Monthly rainfall totals are computed by multiplying the averaged rain rates estimated from Eq. (3) by the number of hours in one month. The global patterns of monthly rainfall for August, September, October, and November 1987 are displayed in Fig. 7. The figures clearly show the tropical large-scale features such as heavy rainfall along ITCZ and SPCZ.

Comparison of monthly rainfall between satellite estimates and the atoll data has been performed. Although the density of atoll rain gauge data is not sufficient for accurately validating the satellite observations, they are the best ground truth data available so far. Atoll data were first averaged into 5° × 5° boxes. In order to reduce the spatial sampling error between the satellite estimates and the atoll data, only those boxes that included at least two rain gauge data were utilized. Figure 8 displays the 5° × 5° boxes that have at least two rain gauges.

Since minimal atoll data are available for 1989, the comparisons are based on seasons [January, February, March (JFM); April, May, June (AMJ); July, August, September (JAS); and October, November, December (OND)], while monthly comparison statistics were calculated for 1987. There are approximately 10 5° × 5° boxes of atoll data for each case. Table 3 gives means of atoll rainfall and estimated satellite rainfall, mean error, root-mean-square (rms) error, and correlation coefficient between the atoll rainfall data and the satellite-estimated rainfall data. Two scatterplots of the SSM/I inferred rainfall versus the atoll rainfall data are displayed in Fig. 9. Except in JFM 1989, all cases have high correlation and reasonable mean and rms errors. These validation results indicate that this algorithm performs quite well in tropical areas, especially in September 1987 and JAS 1989.

## 5. Summary and conclusions

A physical–statistical approach has been developed that uses an emission-based method to retrieve instantaneous rain rates and computes monthly rainfall employing a maximum likelihood estimate method on a limited rain-rate dynamic range. The beamfilling error is corrected by multiplying a factor of 1.8, which is generated from simulation studies of GATE data.

Global patterns of monthly rainfall clearly display tropical large-scale features such as the ITCZ and SPCZ. Comparison with Pacific atoll data indicates this algorithm performs very well in tropical areas. The good agreement with the atoll data, however, is imperfect. There are many potential reasons for the discrepancy. The atolls may well not be representative of the oceanic areas within the 5° × 5° boxes. A diurnal cycle of rainfall, if it contains harmonics of a single daily cycle, can introduce a bias if the rain is only sampled at two times of the day separated by 12 h, as is the case for tropical observations from a sun-synchronous satellite. The magnitude and even the sign of the bias will depend on the details of the higher-order harmonics in the diurnal cycle and the timing of the sun-synchronous observations. The future TRMM satellite will have a non-sun-synchronous orbit specifically to permit sampling of the diurnal cycle.

It would be tempting to adjust some parameter of the retrieval (for instance, the beamfilling correction) to make the retrievals agree with the atoll data or some other socalled ground truth data. We do not believe this would be wise or reasonable. Oceanic rain is extraordinarily difficult to measure by any means. There is no reason to believe that the ground truth represents the actual rainfall any better than do the retrievals. It seems more reasonable to make the physics and logic of the retrieval as realistic as we can and only depend on comparisons with ground truth to detect egregious errors.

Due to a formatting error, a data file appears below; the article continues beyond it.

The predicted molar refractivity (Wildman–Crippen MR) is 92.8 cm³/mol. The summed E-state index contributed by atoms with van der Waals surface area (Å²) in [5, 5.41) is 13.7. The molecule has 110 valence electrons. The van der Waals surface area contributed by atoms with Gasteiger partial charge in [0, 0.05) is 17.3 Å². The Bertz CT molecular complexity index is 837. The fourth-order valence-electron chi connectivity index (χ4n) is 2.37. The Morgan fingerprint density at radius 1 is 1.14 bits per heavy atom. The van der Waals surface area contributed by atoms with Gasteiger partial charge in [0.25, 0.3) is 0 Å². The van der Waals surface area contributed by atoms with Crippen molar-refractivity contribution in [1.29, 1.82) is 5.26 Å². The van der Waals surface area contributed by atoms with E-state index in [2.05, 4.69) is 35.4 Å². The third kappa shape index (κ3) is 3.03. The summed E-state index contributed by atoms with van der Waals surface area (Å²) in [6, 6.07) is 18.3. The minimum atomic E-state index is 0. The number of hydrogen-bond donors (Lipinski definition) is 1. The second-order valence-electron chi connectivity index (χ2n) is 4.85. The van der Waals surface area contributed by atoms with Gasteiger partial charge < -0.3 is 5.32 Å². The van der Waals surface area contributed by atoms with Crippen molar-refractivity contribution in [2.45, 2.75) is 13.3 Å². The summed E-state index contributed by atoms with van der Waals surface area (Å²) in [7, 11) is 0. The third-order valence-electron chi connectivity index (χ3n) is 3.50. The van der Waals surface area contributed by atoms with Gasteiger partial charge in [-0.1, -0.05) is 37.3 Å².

Does this algorithm represent an improvement over other rainfall-retrieval algorithms? It would be convenient if there were some benchmark for algorithm performance. Experience at the various rainfall algorithm intercomparisons has made it abundantly clear that there is no such benchmark for oceanic rainfall. At this point, the best that can be achieved is to compare with datasets, such as the Pacific atoll set used here, to check for reasonableness and then attempt to judge the self-consistency of the physics used in the retrieval, which is a very subjective process. Here, we are attempting to address the limited dynamic range of the measurements by using the assumption that the rainfall intensity is lognormally distributed to estimate the contributions from above and below the dynamic range of the measurements by extrapolation. In examining the full set of our retrievals reported here, we find that for about 10% of the cells the contribution of rain rates greater than 20 mm h^{−1} exceeded 35% of the total and in another 10% the contribution from rain rates lower than 1 mm h^{−1} represented 10% of the rainfall total. Clearly, the contribution from high rain rates is important and must be more accurately approximated than the face value of the measurements will permit. On the other hand, the importance of the rain rates below the minimum measurable rate is marginal, at least for the latitude range studied here.

As an experiment, the cells that were used for the comparison with the atoll dataset were reanalyzed, but the dynamic range issues were ignored. The retrieved rain rates (after beamfilling corrections) were taken at face value in the computation of the lognormal parameters, that is, an analog of the Berg and Chase (1992) method. The rainfall totals were reduced in all cases by factors ranging from 0.80 to 0.83. Because of saturation effects, the contribution of high rain rates is systematically underestimated; the method discussed here addresses this underestimate.